Zach Parise, Shea Weber, Pekka Rinne, Jerred Smithson

Salary arbitration hearings begin Wednesday; Here’s what you need to know

For the most part, free agency can be a beautiful thing for hockey players. It’s a time in which teams spend stupid amounts of money on players who rarely justify those salaries, all in the name of splashy headlines and the dream of improvement. (Sometimes it even works out, too.)

That being said, it’s not always peaches and cream for these athletes. One of the least sought after experiences is salary arbitration. While it can be a necessary evil for teams and restricted free agents who cannot come to an agreement on an individual’s value, that evil often requires that player’s own front office to point out his weaknesses. That’s not exactly the greatest pep talk coming from a team that you’re expected to play your heart out for.

Wednesday, July 20 will mark the first day of this year’s arbitration hearings, although it’s important to note that the hearings aren’t guaranteed to happen. The two sides are allowed to come to terms on a new deal just minutes before a hearing is supposed to take place. Teddy Purcell could very well sign a deal with the Tampa Bay Lightning before his 9 a.m. hearing tomorrow, for instance. (That wouldn’t be too shocking, either, since the Lightning don’t have to worry about signing Steven Stamkos anymore.)

That being said, you might want an idea of which players are slated for hearings at this moment in time. Here are the 11 players who are still scheduled for the hearings.

July 20: Teddy Purcell (Tampa Bay Lightning); Lauri Korpikoski (Phoenix Coyotes)

July 21: Brandon Dubinsky (New York Rangers)

July 28: Josh Gorges (Montreal Canadiens); Ryan Callahan (Rangers)

July 29: Jannik Hansen (Vancouver Canucks)

August 2: Shea Weber (Nashville Predators)

August 3: Chris Campoli (Chicago Blackhawks); Zach Parise (New Jersey Devils)

August 4: Mark Fraser (Devils); Blake Comeau (New York Islanders)

Before we get into what the two sides can and cannot discuss in the arbitration hearings themselves, here are a few interesting notes. Campoli is the one player who is all but guaranteed to find a new home; the Blackhawks already admitted that they couldn’t come to terms with the mistake-prone offensive defenseman. The two biggest names on this list – Weber and Parise – are also the only two players whose teams nominated them for arbitration. (It’s much more common for players to file themselves.)

Now that you know the schedule for the hearings, you might want to know how the two sides might lay out their arguments. Chris Johnston did a great job of describing the general process in his story about Blake Wheeler avoiding arbitration.

Each of the arbitration hearings is held in Toronto and follows a specific protocol laid out in the CBA. The sides each get the floor for 90 minutes and are limited in what evidence they can use to support their case.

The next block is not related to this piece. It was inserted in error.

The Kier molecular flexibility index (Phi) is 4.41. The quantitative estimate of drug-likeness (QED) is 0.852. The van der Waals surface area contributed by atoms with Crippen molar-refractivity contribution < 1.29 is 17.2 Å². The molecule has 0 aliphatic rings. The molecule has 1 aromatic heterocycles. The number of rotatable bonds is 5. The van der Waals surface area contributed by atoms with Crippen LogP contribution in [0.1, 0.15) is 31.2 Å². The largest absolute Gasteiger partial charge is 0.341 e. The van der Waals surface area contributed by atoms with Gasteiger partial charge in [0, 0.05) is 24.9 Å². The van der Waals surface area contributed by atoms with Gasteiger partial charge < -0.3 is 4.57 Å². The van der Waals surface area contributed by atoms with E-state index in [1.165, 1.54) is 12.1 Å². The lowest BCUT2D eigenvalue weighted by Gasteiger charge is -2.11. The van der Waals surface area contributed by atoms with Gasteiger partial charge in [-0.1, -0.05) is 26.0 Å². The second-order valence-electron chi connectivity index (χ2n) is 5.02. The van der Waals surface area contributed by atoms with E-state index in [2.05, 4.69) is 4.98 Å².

The presentations are allowed to focus on a player’s statistics, his contribution to team success and identifying others around the league with similar numbers that draw a salary in the desired range. However, they must not include references to a team’s salary cap situation, any history of negotiations between the player and the team or make a comparison to a deal signed by an unrestricted free agent.

Following the hearing, the arbitrator has 48 hours to make a decision and will provide a brief explanation of why he settled on a specific salary.

If the award is for more than $1,633,131 on a one-year deal, the team has the right to walk away from the ruling and let the player become an unrestricted free agent. That happened a year ago with the Chicago Blackhawks and goaltender Antti Niemi.

Otherwise, the sides go forward with the contract dictated by the arbitrator.

Obviously, we’ll keep a close eye on those 11 players. Who knows, the PHT staff might even debate the merits of certain players in our own “mock arbitration” sessions if you all behave nicely …

Video: Julien won’t discuss job security with Bruins

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The job security of Boston Bruins coach Claude Julien remains a hot topic of discussion, particularly these past few days and that isn’t likely to change following Friday’s defeat to the Chicago Blackhawks.

Despite carrying the play, especially through the first two periods, the Bruins were unable to score and were shut out once again, losing the game on a goal from Marian Hossa with 1:26 remaining in regulation. For the Bruins, that’s a heartbreaker.

It seems Julien’s job in Boston is always up for discussion during at least some point in a season, but the chatter now seems especially bleak, even if one could find plenty of faults with Boston’s roster, which falls on management.

Addressing reporters after Friday’s loss, Julien liked how his team played versus the Blackhawks, but admitted there are “growing pains” and there were costly mistakes made at points in the game.

When asked about job security, Julien didn’t wish to discuss the subject.

“I’m not into shock journalism,” he said, “so I’ll stay away from that question if you don’t mind.”